The new policy is vague to a fault, Taubes said.

More critically, it raises the issue of what rehabilitation means in a prison setting. How does someone who maintains their innocence demonstrate accountability for a crime they may not have committed? And can a prison environment really allow for “extraordinary and compelling” forms of rehabilitation?

A Deeper History

Atkinson grew up in the Hill, a neighborhood composed mainly of Black and Hispanic residents just south of downtown New Haven. When he was 3 years old, his mother picked him up and walked to her sister’s two streets down. She put him down on the porch steps, rang the doorbell, and walked away. Atkinson stayed with his aunt for a day before she called the Department of Children and Families. For the next twelve years, he bounced around foster homes and group homes. His mother never knew that he lived just a few streets down for most of that time. He walked past her once, when he was 14, at the King’s Department Store. She didn’t recognize him. It felt like a gut punch.

A year later, Atkinson ran away from a group home in Massachusetts. When he arrived at his mother’s home, she pulled him in. They sat for hours, running over everything that had happened. “Why did you give me up?” he asked her. She told him that she hadn’t been ready to be a mother. 

How does someone who maintains their innocence demonstrate accountability for a crime they may not have committed? And can a prison environment really allow for “extraordinary and compelling” forms of rehabilitation?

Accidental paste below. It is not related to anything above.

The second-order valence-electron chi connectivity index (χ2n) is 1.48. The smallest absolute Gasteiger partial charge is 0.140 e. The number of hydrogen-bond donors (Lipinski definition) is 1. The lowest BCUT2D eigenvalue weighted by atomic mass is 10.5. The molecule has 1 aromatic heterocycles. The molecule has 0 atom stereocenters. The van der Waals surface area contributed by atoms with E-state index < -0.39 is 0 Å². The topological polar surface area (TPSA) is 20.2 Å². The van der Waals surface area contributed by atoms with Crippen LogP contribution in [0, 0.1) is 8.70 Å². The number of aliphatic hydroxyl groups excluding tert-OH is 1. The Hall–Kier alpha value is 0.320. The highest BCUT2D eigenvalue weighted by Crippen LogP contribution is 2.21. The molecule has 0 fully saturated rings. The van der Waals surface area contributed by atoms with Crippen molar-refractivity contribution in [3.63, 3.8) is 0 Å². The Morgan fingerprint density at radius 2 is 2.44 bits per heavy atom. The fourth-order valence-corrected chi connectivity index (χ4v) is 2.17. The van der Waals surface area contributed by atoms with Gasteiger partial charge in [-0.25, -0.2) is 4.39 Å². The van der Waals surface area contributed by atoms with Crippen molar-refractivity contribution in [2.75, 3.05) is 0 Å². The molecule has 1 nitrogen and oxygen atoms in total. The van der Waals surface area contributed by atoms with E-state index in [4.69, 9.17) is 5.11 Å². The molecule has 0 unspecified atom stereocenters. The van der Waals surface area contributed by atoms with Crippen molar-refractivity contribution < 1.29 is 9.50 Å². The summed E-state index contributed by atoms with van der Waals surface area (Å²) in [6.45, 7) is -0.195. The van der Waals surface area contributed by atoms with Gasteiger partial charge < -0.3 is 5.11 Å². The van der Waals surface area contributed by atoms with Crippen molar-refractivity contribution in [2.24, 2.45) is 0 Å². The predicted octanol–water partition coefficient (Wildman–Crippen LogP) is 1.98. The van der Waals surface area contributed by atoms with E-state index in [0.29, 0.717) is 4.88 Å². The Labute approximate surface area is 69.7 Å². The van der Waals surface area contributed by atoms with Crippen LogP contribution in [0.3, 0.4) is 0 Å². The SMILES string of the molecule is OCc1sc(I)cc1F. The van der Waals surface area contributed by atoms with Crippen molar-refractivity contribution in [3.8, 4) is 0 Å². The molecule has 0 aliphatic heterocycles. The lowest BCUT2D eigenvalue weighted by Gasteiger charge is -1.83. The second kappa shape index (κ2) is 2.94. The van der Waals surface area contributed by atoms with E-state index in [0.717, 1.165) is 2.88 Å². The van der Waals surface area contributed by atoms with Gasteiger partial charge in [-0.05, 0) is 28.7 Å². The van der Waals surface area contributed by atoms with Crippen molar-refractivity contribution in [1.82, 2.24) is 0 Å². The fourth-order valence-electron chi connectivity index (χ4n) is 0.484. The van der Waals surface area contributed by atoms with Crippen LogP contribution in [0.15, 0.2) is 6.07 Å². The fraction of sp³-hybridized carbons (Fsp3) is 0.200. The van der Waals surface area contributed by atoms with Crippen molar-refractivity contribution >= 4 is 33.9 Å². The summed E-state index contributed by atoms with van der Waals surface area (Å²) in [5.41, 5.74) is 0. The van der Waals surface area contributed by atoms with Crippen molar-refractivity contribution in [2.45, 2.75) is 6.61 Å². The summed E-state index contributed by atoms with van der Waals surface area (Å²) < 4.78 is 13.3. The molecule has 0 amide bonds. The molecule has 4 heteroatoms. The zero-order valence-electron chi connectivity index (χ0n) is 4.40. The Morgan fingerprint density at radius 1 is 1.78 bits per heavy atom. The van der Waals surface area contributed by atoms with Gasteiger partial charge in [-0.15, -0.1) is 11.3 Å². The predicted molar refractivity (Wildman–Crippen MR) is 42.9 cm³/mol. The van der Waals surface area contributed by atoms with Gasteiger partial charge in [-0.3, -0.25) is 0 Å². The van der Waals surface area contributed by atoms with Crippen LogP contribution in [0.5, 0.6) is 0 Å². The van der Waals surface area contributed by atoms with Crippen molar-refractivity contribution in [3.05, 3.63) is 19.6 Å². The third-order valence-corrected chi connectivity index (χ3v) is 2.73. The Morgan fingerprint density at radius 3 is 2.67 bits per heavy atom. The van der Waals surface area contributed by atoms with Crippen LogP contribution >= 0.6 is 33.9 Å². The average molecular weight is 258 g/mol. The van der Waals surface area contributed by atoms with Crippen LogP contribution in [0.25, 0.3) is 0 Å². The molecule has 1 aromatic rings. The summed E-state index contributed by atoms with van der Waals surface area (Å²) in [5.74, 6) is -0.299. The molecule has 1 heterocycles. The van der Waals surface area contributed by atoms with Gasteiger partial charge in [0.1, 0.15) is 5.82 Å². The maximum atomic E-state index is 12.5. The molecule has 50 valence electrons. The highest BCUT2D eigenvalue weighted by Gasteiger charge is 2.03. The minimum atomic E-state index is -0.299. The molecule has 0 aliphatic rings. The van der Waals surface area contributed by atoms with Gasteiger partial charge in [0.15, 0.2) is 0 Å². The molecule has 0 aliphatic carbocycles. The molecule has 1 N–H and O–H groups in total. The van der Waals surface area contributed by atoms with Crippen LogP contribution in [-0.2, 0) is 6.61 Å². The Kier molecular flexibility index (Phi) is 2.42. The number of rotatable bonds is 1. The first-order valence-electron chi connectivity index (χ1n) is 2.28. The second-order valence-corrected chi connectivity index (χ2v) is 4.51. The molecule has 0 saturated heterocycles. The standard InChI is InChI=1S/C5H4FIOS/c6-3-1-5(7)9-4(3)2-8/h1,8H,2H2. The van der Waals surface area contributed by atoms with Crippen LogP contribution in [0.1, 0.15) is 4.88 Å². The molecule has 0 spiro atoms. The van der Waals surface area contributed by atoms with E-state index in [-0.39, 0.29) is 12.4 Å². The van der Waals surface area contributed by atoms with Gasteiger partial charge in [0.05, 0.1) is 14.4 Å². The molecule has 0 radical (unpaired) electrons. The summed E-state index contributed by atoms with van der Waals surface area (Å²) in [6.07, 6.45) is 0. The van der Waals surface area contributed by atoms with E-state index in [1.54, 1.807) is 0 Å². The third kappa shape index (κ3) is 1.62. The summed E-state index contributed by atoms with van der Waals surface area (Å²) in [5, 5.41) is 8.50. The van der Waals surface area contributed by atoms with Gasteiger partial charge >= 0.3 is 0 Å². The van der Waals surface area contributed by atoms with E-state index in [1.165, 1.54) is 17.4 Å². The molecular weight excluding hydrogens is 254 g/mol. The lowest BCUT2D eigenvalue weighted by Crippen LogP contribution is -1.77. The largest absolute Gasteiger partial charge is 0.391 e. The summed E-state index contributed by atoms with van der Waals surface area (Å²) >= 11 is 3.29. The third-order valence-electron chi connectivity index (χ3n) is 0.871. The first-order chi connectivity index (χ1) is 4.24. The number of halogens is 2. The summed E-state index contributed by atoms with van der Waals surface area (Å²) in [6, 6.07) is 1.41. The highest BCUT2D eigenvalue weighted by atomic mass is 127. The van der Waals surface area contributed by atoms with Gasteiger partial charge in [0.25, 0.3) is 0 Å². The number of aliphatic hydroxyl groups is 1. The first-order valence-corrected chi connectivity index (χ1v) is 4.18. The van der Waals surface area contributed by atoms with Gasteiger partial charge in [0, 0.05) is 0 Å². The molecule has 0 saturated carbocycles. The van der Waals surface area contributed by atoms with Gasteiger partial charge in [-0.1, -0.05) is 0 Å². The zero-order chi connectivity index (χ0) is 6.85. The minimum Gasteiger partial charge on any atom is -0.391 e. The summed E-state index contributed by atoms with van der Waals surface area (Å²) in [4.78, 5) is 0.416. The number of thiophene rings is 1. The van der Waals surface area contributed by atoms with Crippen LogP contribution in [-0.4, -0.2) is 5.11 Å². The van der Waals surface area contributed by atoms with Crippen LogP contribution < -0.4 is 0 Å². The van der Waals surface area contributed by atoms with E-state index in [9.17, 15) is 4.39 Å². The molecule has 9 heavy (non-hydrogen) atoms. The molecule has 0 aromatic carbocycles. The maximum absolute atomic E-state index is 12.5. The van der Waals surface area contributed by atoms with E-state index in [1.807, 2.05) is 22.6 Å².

“How am I supposed to return? To love you?” Atkinson paused—it isn’t an easy subject. His instinct was to protect himself, to resist the mother who had once abandoned him. I asked him how he was able to forgive her.

All families are complicated, he said. But when you make it back home, when you walk through the door, you feel like you’re 2 years old again, running into your parents’ arms. “I always wanted to be loved by my family; I didn’t want to leave this earth not feeling loved,” Atkinson said.

Over time, Atkinson felt like he could go to his mother for anything. She was a stern woman, someone you wanted as a friend but not as an enemy. He picked some of that up from her, he said, but he was also committed to softening his anger so he could make her proud.

When Atkinson was 17, he met Michelle, who was a few years older than him. She came up to his bedroom window to get his attention on behalf of her friend. Right away, he found her “intoxicating.” A few days later, his mother called out to him from the front door. There was a girl at the door for him: Michelle. “She was the love of my life,” he said. “And I don’t throw that word love around.”

At 18, Atkinson had his first son, Bobby. Michelle told Atkinson he had to get serious—he couldn’t keep getting in trouble for petty crimes.